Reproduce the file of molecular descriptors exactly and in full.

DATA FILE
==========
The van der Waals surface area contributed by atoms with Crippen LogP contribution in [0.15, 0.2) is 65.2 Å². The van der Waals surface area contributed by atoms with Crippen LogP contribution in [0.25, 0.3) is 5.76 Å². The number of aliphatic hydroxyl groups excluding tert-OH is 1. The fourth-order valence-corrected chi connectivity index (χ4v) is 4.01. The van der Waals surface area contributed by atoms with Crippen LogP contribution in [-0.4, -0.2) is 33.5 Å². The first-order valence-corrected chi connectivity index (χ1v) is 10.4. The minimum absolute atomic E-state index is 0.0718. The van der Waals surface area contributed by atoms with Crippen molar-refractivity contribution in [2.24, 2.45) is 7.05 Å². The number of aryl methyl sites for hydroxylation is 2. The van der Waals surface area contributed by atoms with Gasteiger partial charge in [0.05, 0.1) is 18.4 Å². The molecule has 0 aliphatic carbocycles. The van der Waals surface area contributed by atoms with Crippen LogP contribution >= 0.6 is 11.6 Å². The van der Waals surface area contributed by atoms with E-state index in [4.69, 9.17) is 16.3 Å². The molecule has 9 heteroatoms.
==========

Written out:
The van der Waals surface area contributed by atoms with Crippen LogP contribution in [0.15, 0.2) is 65.2 Å². The van der Waals surface area contributed by atoms with Crippen LogP contribution in [0.25, 0.3) is 5.76 Å². The number of aliphatic hydroxyl groups excluding tert-OH is 1. The fourth-order valence-corrected chi connectivity index (χ4v) is 4.01. The van der Waals surface area contributed by atoms with Crippen LogP contribution in [-0.4, -0.2) is 33.5 Å². The first-order valence-corrected chi connectivity index (χ1v) is 10.4. The minimum absolute atomic E-state index is 0.0718. The van der Waals surface area contributed by atoms with Crippen molar-refractivity contribution in [2.24, 2.45) is 7.05 Å². The number of aryl methyl sites for hydroxylation is 2. The van der Waals surface area contributed by atoms with Gasteiger partial charge in [0.05, 0.1) is 18.4 Å². The molecule has 0 aliphatic carbocycles. The van der Waals surface area contributed by atoms with Crippen LogP contribution >= 0.6 is 11.6 Å². The van der Waals surface area contributed by atoms with E-state index in [4.69, 9.17) is 16.3 Å². The molecule has 9 heteroatoms.